The mention of Jean Lafitte stirs romantic images of a daring, adventurous fellow who charmed his way into New Orleans society by 1804 and flirted with the young women while he and his older brother Pierre ran a smuggling operation out of their blacksmith shop in the city.
Claimed as the Lafitte brothers’ blacksmith shop at 941 Bourbon Street, New Orleans.
In the early nineteenth century, countries lacking their own navy issued letters of marque, contracts with privateers who attacked enemy ships, robbed them, and returned a portion of the valuable cargo to the sponsoring country—the balance remained with the privateer and his crew. The Lafitte brothers mastered the privateers’ tactics and expanded their smuggling empire to a barrier island near the mouth of the Mississippi River, a vantage allowing them to skirt the high tariffs on imported goods at customhouses in New Orleans.
Local residents appreciated the charming, well-educated young man who spoke four languages (French, English, Spanish, and Italian), swaggered down the New Orleans streets, and operated a black-market business providing locals with furniture, clothing, utensils, jewelry, laces, silks, calicos, and fine spices at discount prices.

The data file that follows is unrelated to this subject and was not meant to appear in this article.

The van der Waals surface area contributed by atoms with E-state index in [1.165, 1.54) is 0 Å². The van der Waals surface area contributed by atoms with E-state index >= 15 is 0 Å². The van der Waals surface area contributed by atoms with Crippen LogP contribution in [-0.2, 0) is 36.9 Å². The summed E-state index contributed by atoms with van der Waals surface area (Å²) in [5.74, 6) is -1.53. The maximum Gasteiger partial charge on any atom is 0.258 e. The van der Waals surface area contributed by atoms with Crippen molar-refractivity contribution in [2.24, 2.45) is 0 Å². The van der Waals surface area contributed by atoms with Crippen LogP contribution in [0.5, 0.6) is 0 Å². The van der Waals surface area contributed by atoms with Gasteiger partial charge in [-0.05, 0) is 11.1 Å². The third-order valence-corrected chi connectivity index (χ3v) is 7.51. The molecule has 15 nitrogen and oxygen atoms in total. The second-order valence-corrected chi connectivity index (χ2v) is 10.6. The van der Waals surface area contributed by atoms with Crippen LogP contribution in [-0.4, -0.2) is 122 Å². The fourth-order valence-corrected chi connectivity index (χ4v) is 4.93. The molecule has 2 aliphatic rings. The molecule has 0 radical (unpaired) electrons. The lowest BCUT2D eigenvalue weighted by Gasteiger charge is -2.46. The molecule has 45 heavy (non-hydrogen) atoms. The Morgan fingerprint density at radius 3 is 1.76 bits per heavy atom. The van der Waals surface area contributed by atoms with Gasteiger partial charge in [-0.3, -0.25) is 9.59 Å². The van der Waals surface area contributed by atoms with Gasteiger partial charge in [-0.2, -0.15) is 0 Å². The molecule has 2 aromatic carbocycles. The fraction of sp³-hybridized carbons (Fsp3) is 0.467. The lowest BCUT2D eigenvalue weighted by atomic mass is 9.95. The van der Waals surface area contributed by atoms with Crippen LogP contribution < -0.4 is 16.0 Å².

The United States did not have a navy large enough to stand up to Britain’s powerful force when it declared war on Britain in 1812, which prompted the U.S. to issue letters of marque to private owners of armed ships–privateers. Under this arrangement, New Orleans issued six letters of marque to privateers who worked primarily for Lafitte. The men readily shared booty they seized from British ships with New Orleans custom officials, but they kept the goods captured from ships flying other national flags. With the loss of customs revenue from Lafitte’s privateering, coupled with insufficient U.S. ships to act against Lafitte’s island empire, the government went to court. A series of arrests and releases followed.
With the British poised to attack New Orleans in early 1815, Lafitte tried to redeem himself with authorities by offering his services to General Andrew Jackson. At first Jackson refused Lafitte’s overture calling him “that hellish banditti,” but as it became clear the Americans stood to lose control of the mouth of the Mississippi River, Jackson welcomed the militia, the sailors, and the artillerymen under Lafitte’s command. Lafitte’s men fought like pirates, and after Jackson’s decisive defeat of the British, he praised Lafitte’s men for having “exhibited courage and fidelity.”
As their reputation grew, Spanish colonial officials recruited the Lafitte brothers to spy on Mexican Revolutionaries working to secure Mexican independence from Spain from their base of operation on Galveston Island.
Pierre Lafitte kept Spanish officials abreast of plans in New Orleans to overthrow the colonial government while Jean Lafitte went to Galveston in 1817 and immediately took control of the island from the Mexican revolutionaries.